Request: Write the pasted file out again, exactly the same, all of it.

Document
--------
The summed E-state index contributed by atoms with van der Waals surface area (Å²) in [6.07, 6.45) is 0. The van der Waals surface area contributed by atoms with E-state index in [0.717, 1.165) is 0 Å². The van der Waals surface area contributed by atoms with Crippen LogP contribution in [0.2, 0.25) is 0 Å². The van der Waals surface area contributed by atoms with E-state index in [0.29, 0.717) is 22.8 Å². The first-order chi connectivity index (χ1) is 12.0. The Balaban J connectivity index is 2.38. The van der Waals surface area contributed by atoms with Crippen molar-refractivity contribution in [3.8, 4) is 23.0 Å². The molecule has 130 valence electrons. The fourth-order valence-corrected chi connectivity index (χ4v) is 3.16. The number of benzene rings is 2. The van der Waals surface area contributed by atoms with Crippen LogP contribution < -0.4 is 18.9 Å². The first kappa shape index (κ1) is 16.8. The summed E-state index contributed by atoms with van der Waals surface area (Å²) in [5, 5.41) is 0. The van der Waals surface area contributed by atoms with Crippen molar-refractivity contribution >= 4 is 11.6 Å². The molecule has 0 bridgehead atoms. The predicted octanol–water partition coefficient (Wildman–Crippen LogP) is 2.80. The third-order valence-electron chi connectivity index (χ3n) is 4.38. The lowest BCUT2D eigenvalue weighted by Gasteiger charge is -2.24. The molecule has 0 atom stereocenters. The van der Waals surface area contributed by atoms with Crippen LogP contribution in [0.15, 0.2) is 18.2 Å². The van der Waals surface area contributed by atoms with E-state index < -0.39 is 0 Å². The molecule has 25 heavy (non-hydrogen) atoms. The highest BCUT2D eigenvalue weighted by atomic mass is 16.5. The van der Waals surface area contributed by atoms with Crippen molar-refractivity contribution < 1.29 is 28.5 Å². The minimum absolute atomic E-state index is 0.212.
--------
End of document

The summed E-state index contributed by atoms with van der Waals surface area (Å²) in [6.07, 6.45) is 0. The van der Waals surface area contributed by atoms with E-state index in [0.717, 1.165) is 0 Å². The van der Waals surface area contributed by atoms with Crippen LogP contribution in [0.2, 0.25) is 0 Å². The van der Waals surface area contributed by atoms with E-state index in [0.29, 0.717) is 22.8 Å². The first-order chi connectivity index (χ1) is 12.0. The Balaban J connectivity index is 2.38. The van der Waals surface area contributed by atoms with Crippen molar-refractivity contribution in [3.8, 4) is 23.0 Å². The molecule has 130 valence electrons. The fourth-order valence-corrected chi connectivity index (χ4v) is 3.16. The number of benzene rings is 2. The van der Waals surface area contributed by atoms with Crippen LogP contribution < -0.4 is 18.9 Å². The first kappa shape index (κ1) is 16.8. The summed E-state index contributed by atoms with van der Waals surface area (Å²) in [5, 5.41) is 0. The van der Waals surface area contributed by atoms with Crippen molar-refractivity contribution >= 4 is 11.6 Å². The molecule has 0 bridgehead atoms. The predicted octanol–water partition coefficient (Wildman–Crippen LogP) is 2.80. The third-order valence-electron chi connectivity index (χ3n) is 4.38. The lowest BCUT2D eigenvalue weighted by Gasteiger charge is -2.24. The molecule has 0 atom stereocenters. The van der Waals surface area contributed by atoms with Crippen LogP contribution in [0.15, 0.2) is 18.2 Å². The van der Waals surface area contributed by atoms with E-state index < -0.39 is 0 Å². The molecule has 25 heavy (non-hydrogen) atoms. The highest BCUT2D eigenvalue weighted by atomic mass is 16.5. The van der Waals surface area contributed by atoms with Crippen molar-refractivity contribution < 1.29 is 28.5 Å². The minimum absolute atomic E-state index is 0.212.